A 2000 study called The Hallmarks of Cancer is the most-referenced paper in the journal Cell, one of the most influential journals in the world. Turns out that paper might be wrong.

And that might partly explain why cancer death rates are falling slowly.

The theory, which is illustrated in the video above, basically says that sometimes cells lose their ability to regulate growth and go crazy, creating cancer tumors. The New York Times reports that at the recent annual meeting of the American Association for Cancer Research in Orlando, Florida, scientists had a whole lot of other theories up their sleeves.

One states that microbes, which include tiny creatures like bacteria and make up 90 percent of the cells in our body, sometimes turn against us to cause cancer.

Another theory is that what scientists used to think was "junk DNA" and makes up 98 percent of our DNA (only two percent is the kind that actually instructs genes) is not junk at all but a mechanism for causing cancer, among other things.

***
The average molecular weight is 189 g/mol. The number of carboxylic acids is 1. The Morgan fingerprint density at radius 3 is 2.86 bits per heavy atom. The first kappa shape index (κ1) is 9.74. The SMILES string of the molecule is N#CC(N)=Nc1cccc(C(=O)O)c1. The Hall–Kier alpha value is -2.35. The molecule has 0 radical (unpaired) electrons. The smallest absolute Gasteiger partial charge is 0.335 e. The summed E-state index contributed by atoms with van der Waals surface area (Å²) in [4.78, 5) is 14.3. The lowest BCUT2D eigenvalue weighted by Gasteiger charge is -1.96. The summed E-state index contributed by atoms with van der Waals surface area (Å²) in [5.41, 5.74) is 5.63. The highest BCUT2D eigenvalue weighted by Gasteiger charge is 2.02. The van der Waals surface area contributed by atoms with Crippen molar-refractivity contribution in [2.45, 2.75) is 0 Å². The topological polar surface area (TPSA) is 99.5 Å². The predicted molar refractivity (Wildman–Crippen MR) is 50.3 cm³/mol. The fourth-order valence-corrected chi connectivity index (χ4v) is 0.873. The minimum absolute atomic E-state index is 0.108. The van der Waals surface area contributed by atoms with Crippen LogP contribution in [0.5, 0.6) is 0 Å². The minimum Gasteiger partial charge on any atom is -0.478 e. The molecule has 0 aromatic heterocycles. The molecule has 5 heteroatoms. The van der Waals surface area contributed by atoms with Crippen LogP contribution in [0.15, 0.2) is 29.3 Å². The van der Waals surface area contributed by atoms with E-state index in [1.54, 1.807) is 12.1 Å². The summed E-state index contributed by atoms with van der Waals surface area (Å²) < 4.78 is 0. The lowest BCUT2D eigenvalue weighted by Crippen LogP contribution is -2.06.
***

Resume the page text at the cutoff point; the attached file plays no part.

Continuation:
Lastly, micoRNAs might be the culprit. Until recently scientists thought they didn't do much, but now they're starting to think that microRNAs might intercept or block messages from DNA to messenger RNA.

If all of that seems crazy-complicated, check out this pretty awesome video the New York Times created for you.

Of course, cancer ain't talkin' so these theories might be totally wrong too. But one thing's for certain: smoking is still bad. Damn.

[The New York Times]


You can keep up with Kristen Philipkoski, the author of this post, on Twitter, Facebook, and occasionally Google+